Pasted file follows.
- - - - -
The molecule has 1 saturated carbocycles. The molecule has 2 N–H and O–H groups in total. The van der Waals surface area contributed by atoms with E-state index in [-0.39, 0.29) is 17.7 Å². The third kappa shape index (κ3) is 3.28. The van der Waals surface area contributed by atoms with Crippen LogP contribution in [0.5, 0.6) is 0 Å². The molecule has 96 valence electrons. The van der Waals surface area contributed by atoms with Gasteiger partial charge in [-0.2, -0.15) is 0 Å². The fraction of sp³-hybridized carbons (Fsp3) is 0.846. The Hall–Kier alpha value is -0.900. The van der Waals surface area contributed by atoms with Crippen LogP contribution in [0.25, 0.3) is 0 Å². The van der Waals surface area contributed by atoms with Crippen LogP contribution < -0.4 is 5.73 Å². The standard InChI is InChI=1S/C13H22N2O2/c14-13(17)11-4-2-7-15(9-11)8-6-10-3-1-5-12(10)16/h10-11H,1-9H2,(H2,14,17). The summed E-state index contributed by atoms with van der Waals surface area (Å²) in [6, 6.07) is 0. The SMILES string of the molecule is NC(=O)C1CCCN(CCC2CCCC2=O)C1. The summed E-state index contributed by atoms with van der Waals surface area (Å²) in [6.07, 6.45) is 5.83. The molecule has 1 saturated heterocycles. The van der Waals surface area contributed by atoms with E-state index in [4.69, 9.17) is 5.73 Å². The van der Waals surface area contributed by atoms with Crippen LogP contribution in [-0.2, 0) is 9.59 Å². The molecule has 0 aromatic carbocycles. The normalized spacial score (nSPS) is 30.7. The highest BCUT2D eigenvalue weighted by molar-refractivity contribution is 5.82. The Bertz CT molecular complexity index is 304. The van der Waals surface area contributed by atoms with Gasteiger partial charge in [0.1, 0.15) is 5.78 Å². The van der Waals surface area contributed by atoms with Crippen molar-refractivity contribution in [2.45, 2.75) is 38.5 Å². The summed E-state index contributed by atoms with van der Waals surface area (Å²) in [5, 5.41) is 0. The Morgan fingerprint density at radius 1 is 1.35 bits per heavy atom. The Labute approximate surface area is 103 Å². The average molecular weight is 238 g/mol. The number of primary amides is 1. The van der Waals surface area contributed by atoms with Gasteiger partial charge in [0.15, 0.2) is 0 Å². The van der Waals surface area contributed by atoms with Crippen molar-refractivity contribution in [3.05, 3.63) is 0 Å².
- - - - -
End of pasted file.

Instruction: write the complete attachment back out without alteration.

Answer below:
The molecule has 1 saturated carbocycles. The molecule has 2 N–H and O–H groups in total. The van der Waals surface area contributed by atoms with E-state index in [-0.39, 0.29) is 17.7 Å². The third kappa shape index (κ3) is 3.28. The van der Waals surface area contributed by atoms with Crippen LogP contribution in [0.5, 0.6) is 0 Å². The molecule has 96 valence electrons. The van der Waals surface area contributed by atoms with Gasteiger partial charge in [-0.2, -0.15) is 0 Å². The fraction of sp³-hybridized carbons (Fsp3) is 0.846. The Hall–Kier alpha value is -0.900. The van der Waals surface area contributed by atoms with Crippen LogP contribution in [0.25, 0.3) is 0 Å². The van der Waals surface area contributed by atoms with Crippen LogP contribution < -0.4 is 5.73 Å². The standard InChI is InChI=1S/C13H22N2O2/c14-13(17)11-4-2-7-15(9-11)8-6-10-3-1-5-12(10)16/h10-11H,1-9H2,(H2,14,17). The summed E-state index contributed by atoms with van der Waals surface area (Å²) in [6, 6.07) is 0. The SMILES string of the molecule is NC(=O)C1CCCN(CCC2CCCC2=O)C1. The summed E-state index contributed by atoms with van der Waals surface area (Å²) in [6.07, 6.45) is 5.83. The molecule has 1 saturated heterocycles. The van der Waals surface area contributed by atoms with E-state index in [4.69, 9.17) is 5.73 Å². The van der Waals surface area contributed by atoms with Crippen LogP contribution in [-0.2, 0) is 9.59 Å². The molecule has 0 aromatic carbocycles. The normalized spacial score (nSPS) is 30.7. The highest BCUT2D eigenvalue weighted by molar-refractivity contribution is 5.82. The Bertz CT molecular complexity index is 304. The van der Waals surface area contributed by atoms with Gasteiger partial charge in [0.1, 0.15) is 5.78 Å². The van der Waals surface area contributed by atoms with Crippen molar-refractivity contribution in [2.45, 2.75) is 38.5 Å². The summed E-state index contributed by atoms with van der Waals surface area (Å²) in [5, 5.41) is 0. The Morgan fingerprint density at radius 1 is 1.35 bits per heavy atom. The Labute approximate surface area is 103 Å². The average molecular weight is 238 g/mol. The number of primary amides is 1. The van der Waals surface area contributed by atoms with Gasteiger partial charge in [0.15, 0.2) is 0 Å². The van der Waals surface area contributed by atoms with Crippen molar-refractivity contribution in [3.05, 3.63) is 0 Å².